Gig review: The 1975

GLASGOW, SCOTLAND - DECEMBER 18:  Matthew Healy of The 1975 performs at Clyde 1 Christmas Live at The SSE Hydro on December 18, 2016 in Glasgow, Scotland.  (Photo by Ross Gilmore/Getty Images)

GLASGOW, SCOTLAND - DECEMBER 18: Matthew Healy of The 1975 performs at Clyde 1 Christmas Live at The SSE Hydro on December 18, 2016 in Glasgow, Scotland. (Photo by Ross Gilmore/Getty Images)

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MUSIC

The 1975

Hydro, Glasgow

JJ

Manchester most-likely lads The 1975 named their band after scribblings they spied in a Jack Kerouac poetry book. But even the most cursory contact with their feeble retro stylings would suggest that they are out of time by a good few years. There were moments during this superficially handsome but musically trying concert when it felt like the audience of trendy 21st-century teens had been unwittingly transported down a wormhole to find themselves in a live edition of the BBC4 Top of the Pops repeats where the comprehensive joys – and horrors – of the early Eighties chart scene are currently being exposed week after week.

Many other band names were tried out on the path to recognition. Compounding their identity crisis, The 1975’s music fits one of two unrelated briefs, oscillating between faux funk pop with flimsy vocals and gurning sax embellishment (let’s call this The 1983) and infinitely preferable though still curiously empty-headed ambient atmospherics (say, The 1991).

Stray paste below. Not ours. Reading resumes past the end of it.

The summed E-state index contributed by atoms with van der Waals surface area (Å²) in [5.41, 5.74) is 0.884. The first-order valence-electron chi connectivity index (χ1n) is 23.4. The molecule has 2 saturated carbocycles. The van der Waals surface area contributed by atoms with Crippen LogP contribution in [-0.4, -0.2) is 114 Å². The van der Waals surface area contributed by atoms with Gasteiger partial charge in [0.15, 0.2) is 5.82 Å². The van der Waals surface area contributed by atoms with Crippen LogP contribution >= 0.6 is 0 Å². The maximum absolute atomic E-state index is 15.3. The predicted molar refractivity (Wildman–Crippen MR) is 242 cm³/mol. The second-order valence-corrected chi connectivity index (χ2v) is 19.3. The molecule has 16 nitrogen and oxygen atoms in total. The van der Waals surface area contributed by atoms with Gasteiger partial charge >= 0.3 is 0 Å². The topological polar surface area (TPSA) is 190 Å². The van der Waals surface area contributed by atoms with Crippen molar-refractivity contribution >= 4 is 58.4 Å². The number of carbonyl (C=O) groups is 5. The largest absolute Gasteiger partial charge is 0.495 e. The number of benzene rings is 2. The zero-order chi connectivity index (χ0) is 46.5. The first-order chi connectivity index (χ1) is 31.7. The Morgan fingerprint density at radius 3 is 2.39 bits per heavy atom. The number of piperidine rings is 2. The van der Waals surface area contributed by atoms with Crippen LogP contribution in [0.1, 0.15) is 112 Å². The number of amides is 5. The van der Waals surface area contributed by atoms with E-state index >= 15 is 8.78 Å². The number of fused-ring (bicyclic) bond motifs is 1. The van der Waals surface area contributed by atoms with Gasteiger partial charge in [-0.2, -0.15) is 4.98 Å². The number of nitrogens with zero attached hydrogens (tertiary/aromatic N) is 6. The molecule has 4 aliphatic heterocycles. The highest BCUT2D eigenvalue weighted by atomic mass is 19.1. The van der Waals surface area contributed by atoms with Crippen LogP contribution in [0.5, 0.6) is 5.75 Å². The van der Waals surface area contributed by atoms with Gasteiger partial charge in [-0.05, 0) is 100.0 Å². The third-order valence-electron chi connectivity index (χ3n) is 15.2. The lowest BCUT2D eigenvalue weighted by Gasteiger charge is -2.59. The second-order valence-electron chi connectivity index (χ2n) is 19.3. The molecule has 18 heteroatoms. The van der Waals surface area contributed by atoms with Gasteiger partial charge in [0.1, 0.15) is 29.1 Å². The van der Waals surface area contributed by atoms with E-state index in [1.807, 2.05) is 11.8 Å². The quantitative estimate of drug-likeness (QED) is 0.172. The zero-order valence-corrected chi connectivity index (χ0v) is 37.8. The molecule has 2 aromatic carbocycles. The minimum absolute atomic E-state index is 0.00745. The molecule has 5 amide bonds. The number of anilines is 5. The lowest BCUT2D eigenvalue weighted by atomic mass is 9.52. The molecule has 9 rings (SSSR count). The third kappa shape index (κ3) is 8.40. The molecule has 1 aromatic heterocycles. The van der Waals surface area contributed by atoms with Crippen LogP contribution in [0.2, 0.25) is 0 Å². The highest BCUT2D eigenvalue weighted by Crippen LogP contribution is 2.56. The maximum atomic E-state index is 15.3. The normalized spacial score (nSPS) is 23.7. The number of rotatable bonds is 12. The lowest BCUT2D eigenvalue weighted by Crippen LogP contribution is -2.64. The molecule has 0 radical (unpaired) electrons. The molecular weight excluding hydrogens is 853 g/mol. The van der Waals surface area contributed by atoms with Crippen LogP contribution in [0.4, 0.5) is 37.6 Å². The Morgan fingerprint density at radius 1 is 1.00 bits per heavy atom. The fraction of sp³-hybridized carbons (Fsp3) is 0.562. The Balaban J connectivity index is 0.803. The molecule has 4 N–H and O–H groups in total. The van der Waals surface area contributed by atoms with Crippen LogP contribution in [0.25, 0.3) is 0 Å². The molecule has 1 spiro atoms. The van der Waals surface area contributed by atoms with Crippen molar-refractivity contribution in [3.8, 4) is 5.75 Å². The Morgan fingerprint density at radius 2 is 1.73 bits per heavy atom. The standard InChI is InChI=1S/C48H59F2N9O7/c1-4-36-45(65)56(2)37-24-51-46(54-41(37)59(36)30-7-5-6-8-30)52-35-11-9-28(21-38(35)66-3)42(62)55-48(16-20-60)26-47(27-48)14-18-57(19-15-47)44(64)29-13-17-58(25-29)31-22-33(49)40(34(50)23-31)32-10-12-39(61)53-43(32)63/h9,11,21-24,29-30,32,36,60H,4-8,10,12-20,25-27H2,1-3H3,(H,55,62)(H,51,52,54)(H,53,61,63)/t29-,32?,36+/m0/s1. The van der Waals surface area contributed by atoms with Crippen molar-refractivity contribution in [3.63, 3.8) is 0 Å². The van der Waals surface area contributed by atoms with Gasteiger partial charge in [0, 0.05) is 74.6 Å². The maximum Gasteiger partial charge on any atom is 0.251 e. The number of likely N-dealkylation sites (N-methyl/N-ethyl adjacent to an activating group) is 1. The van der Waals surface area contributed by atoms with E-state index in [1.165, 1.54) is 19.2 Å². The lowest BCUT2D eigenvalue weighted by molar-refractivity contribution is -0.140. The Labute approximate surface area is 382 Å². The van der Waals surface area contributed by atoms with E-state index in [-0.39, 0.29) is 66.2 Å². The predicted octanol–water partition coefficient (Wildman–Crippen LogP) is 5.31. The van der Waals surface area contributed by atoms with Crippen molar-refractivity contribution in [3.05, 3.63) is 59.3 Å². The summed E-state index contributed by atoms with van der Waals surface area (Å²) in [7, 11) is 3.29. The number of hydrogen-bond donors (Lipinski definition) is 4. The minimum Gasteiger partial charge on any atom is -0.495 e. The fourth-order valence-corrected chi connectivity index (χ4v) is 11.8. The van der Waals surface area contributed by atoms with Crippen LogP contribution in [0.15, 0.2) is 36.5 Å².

This latter dreamier strain can be traced to their pretentiously titled second album I Like It When You Sleep, for You Are So Beautiful yet So Unaware of It which has been generally acclaimed for its soporific grace and soft synth-
driven whimsy.

Neither style is the stuff that arena shows are made of but The 1975 are on a commercial high right now so every utterance was greeted with the same non-discriminating shrieks by an audience for whom this was entirely new and presumably fresh.

However, for a group enjoying their present pop success, they were puny in performance, relying on the rapture of the starry-eyed fans and an expensive production design bathed in cool neon hues of blue, peach and pink to generate any sense of occasion.

Frontman Matt Healy was the sole focal point in an otherwise charisma-free outfit. Given the number of overcome young girls in the front rows, he clearly fulfilled some kind of need with his nine-stone weakling vocals, equally diluted posey stage presence and intimations of vaguely hippyish togetherness, but he dominated only by default.

The show was studded with a couple of antiseptic attempts to rock out, including set closer Sex, which was a touch pacier and feistier than what had gone before, while the soft mid-80s R&B of encore number If I Believe You suited Healy’s limited voice, but these were scraps from a meagre musical table.

FIONA SHEPHERD

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